1. How do pretraining, prompting, safety finetuning, etc. shape the behavior of a LLM-agent within multi-agent settings? In particular, what is the role of pretraining data on agents’ dispositions and capabilities? (Section 2.6.1)
  2. How can we evaluate or benchmark cooperative success and failure of LLM-based systems? How can existing environments, such as those of Park et al. (2023a); Yocum et al. (2023); Mukobi et al. (2023), be leveraged to study this? Can we create new LLM-agent analogues of popular multi-agent benchmarks, e.g. Melting Pot, or Hanabi? (Section 2.6.1)
  3. How can we leverage foundationality to enable LLM-agents to better cooperate with each other and achieve outcomes with higher social welfare? (Section 2.6.2)
  4. How can we evaluate and improve robustness of LLM-agents to correlated failures? Is quality-diversity-based finetuning an effective way to improve robustness of LLM-agents to correlated failures? How else can we improve robustness of LLM-agents to correlated failures? (Section 2.6.2)
  5. Do groups of LLM-agents show emergent functionality or any form of self-organization? What worrisome capabilities are more likely to emerge in multi-agent contexts that are absent in single-agent contexts? (Section 2.6.3)
  6. Can we design benchmarks and adversarial evaluations to study colluding behaviors between LLM-agents? (Section 2.6.4)
  7. How can collusion between LLM-agents be prevented and detected? How can we assure that the game mechanisms (which are often implicit) are robust to collusion when deploying multiple LLM-agents in the same context? Can we design “watchdog” LLM-agents that detect colluding behavior among LLM-agents? (Section 2.6.4)
  8. How can we train LLM-agents to avoid colluding behavior? (Section 2.6.4)
  9. How can insights and techniques from the multi-agent reinforcement learning literature (e.g. utility transfer, contracting, reputation mechanisms) be adapted for LLM-agents? What adjustments need to be made in theory, and in practice, to unlock similar benefits? (Section 2.6.5)
Safety-Performance Trade-offs are Poorly Understood

The high-level challenge is to improve our understanding of safety-performance trade-offs, in multiple different ways. As a foundation for future research, a better formalization and classification of different types of trade-offs is important. This will be assisted by the development of clear metrics, in particular for different axes of safety. Building on those, empirical investigations could answer important questions about the severity of these trade-offs and let us track progress in their mitigation. As a complement to such measurements, we should also aim to understand the causes of these trade-offs and whether or not these trade-offs are fundamental in nature.


  1. What are the best metrics to measure performance, and in particular, safety, in ways that are representative of real-world usage of AI systems and that can be applied across different LLMs and safety methods? Are metrics such as Elo ratings valid for measuring the safety of different LLMs relative to each other? (Section 2.7.1)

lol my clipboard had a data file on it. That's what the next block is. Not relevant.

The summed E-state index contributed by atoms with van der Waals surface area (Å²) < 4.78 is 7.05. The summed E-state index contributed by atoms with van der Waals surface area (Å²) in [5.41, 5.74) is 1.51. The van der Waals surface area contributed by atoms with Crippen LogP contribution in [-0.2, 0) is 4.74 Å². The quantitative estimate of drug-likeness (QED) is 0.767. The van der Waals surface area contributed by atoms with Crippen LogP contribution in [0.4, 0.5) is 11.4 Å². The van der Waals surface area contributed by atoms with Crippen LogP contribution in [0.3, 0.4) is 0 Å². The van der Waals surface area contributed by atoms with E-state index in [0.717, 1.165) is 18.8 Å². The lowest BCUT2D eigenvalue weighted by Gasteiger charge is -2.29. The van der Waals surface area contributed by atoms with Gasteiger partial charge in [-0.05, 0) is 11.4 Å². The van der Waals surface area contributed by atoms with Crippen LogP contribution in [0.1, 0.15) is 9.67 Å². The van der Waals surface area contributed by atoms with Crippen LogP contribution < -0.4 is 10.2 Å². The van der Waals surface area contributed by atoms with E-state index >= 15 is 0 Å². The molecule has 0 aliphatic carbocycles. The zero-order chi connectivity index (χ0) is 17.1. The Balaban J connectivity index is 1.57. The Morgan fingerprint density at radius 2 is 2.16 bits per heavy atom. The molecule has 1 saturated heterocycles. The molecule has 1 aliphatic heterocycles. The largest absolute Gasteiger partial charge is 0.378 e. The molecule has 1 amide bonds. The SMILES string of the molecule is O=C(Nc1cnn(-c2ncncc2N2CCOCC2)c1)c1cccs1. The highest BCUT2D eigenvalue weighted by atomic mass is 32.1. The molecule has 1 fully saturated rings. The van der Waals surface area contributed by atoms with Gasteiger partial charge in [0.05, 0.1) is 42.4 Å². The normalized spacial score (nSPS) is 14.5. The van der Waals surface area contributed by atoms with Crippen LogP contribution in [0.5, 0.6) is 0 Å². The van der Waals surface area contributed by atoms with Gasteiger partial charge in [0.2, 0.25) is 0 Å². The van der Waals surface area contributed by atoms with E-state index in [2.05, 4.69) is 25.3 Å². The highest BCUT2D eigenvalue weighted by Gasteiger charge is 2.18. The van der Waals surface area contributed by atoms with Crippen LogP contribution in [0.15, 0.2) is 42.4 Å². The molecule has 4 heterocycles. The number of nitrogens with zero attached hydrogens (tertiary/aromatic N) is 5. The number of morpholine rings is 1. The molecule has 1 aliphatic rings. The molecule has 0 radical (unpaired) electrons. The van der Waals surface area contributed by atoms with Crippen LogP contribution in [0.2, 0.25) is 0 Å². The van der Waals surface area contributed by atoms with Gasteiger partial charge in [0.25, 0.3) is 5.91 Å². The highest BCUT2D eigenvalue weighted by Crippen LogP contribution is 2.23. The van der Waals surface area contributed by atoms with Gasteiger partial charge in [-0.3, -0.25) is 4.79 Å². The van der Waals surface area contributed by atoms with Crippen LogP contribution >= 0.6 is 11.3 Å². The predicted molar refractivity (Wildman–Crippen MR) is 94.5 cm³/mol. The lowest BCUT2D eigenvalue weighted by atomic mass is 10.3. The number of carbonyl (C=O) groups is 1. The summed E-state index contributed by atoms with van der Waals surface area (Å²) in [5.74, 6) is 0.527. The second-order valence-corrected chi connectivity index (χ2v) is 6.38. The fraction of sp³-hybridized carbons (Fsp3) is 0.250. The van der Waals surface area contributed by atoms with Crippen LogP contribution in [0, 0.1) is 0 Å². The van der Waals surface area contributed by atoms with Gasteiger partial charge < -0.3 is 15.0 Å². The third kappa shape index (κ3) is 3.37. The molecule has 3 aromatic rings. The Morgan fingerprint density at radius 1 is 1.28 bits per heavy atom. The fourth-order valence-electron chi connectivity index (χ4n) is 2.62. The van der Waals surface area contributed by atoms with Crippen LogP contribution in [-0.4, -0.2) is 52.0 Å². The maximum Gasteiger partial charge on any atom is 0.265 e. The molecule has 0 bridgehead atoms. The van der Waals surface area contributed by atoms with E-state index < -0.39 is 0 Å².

2. How can the safety of LLMs be disentangled from their performance? Do there exist useful “knobs” for practitioners to trade-off safety against performance? (Section 2.7.2)
  3. Can we develop LLM ‘savants’ that excel in some domains while remaining selectively ignorant about other areas (i.e. those which pose safety concerns, such as knowledge of weapons)? (Section 2.7.2)
  4. What are the various axes of safety and performance, and along which axes are there safety-performance trade-offs? Which of those trade-offs are especially important, in the sense of creating strong incentives to sacrifice safety? Can we identify high-level clusters of instances of safety/performance trade-offs? (Section 2.7.3)
  5. How do safety-performance trade-offs vary depending on the deployment context? In particular, in what ways do safety-performance trade-offs for LLM-agents differ from trade-offs for LLM-assistants? What safety-performance trade-offs exist in the development stage? (Section 2.7.3)
  6. What are the ‘causes’ of safety-performance trade-offs? Are these trade-offs for LLMs fundamental in nature or can they be overcome by development of better methods? (Section 2.7.4)

Development and Deployment Methods

Pretraining Produces Misaligned Models

Misaligned pretraining of the LLMs is a major roadblock in assuring their alignment and safety. The chief cause of this misalignment is widely believed to be that LLMs are trained to imitate large-scale datasets that contain undesirable text samples. The large scale of these datasets makes auditing and manual filtering of these datasets difficult. There is a need to develop scalable techniques for data filtering, data auditing, and training data attribution to help identify harmful data. Furthermore, even after harmful data is identified, further research is needed to find the most effective ways to address the harmful data. In addition to directly improving the alignment and safety of pretrained models, future work could explore ways in which pretraining could be modified to facilitate other processes (e.g. safety finetuning or interpretability analysis) that can help to assure alignment and safety.


  1. How can the methods for detection of harmful data be improved? The complex nature of harmful data (Rauh et al., 2022) makes it difficult to develop automated methods to effectively remove all such data. Can we use feedback from human labelers, in a targeted fashion, to directly improve the quality of the pretraining dataset? (Section 3.1.1)